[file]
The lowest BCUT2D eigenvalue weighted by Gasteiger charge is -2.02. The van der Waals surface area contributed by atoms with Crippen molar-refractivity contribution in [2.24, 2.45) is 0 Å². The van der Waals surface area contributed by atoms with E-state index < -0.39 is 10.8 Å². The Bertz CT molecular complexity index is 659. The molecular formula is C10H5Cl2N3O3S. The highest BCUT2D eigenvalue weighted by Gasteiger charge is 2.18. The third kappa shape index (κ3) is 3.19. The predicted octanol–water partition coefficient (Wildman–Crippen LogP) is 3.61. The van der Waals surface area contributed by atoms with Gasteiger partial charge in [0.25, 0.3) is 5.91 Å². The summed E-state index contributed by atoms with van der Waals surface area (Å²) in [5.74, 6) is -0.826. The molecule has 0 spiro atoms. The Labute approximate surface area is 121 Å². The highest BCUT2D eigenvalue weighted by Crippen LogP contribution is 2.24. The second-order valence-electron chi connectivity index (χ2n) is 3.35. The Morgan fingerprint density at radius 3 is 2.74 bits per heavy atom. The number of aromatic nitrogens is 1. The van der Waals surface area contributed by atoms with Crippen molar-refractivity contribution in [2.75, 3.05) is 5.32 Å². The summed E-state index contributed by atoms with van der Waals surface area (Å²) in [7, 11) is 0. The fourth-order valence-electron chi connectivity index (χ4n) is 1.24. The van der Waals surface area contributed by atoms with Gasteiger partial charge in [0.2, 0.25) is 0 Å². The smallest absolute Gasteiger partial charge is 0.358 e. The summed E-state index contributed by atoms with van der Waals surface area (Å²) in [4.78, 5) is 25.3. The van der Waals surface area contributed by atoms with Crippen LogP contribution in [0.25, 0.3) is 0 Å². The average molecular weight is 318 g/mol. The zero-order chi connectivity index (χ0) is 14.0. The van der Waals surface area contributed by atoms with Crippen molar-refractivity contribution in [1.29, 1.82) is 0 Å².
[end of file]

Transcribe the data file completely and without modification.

The lowest BCUT2D eigenvalue weighted by Gasteiger charge is -2.02. The van der Waals surface area contributed by atoms with Crippen molar-refractivity contribution in [2.24, 2.45) is 0 Å². The van der Waals surface area contributed by atoms with E-state index < -0.39 is 10.8 Å². The Bertz CT molecular complexity index is 659. The molecular formula is C10H5Cl2N3O3S. The highest BCUT2D eigenvalue weighted by Gasteiger charge is 2.18. The third kappa shape index (κ3) is 3.19. The predicted octanol–water partition coefficient (Wildman–Crippen LogP) is 3.61. The van der Waals surface area contributed by atoms with Gasteiger partial charge in [0.25, 0.3) is 5.91 Å². The summed E-state index contributed by atoms with van der Waals surface area (Å²) in [5.74, 6) is -0.826. The molecule has 0 spiro atoms. The Labute approximate surface area is 121 Å². The highest BCUT2D eigenvalue weighted by Crippen LogP contribution is 2.24. The second-order valence-electron chi connectivity index (χ2n) is 3.35. The Morgan fingerprint density at radius 3 is 2.74 bits per heavy atom. The number of aromatic nitrogens is 1. The van der Waals surface area contributed by atoms with Crippen molar-refractivity contribution in [2.75, 3.05) is 5.32 Å². The summed E-state index contributed by atoms with van der Waals surface area (Å²) in [7, 11) is 0. The fourth-order valence-electron chi connectivity index (χ4n) is 1.24. The van der Waals surface area contributed by atoms with Gasteiger partial charge in [0.2, 0.25) is 0 Å². The smallest absolute Gasteiger partial charge is 0.358 e. The summed E-state index contributed by atoms with van der Waals surface area (Å²) in [4.78, 5) is 25.3. The van der Waals surface area contributed by atoms with Crippen LogP contribution in [0.25, 0.3) is 0 Å². The average molecular weight is 318 g/mol. The zero-order chi connectivity index (χ0) is 14.0. The van der Waals surface area contributed by atoms with Crippen molar-refractivity contribution in [1.29, 1.82) is 0 Å².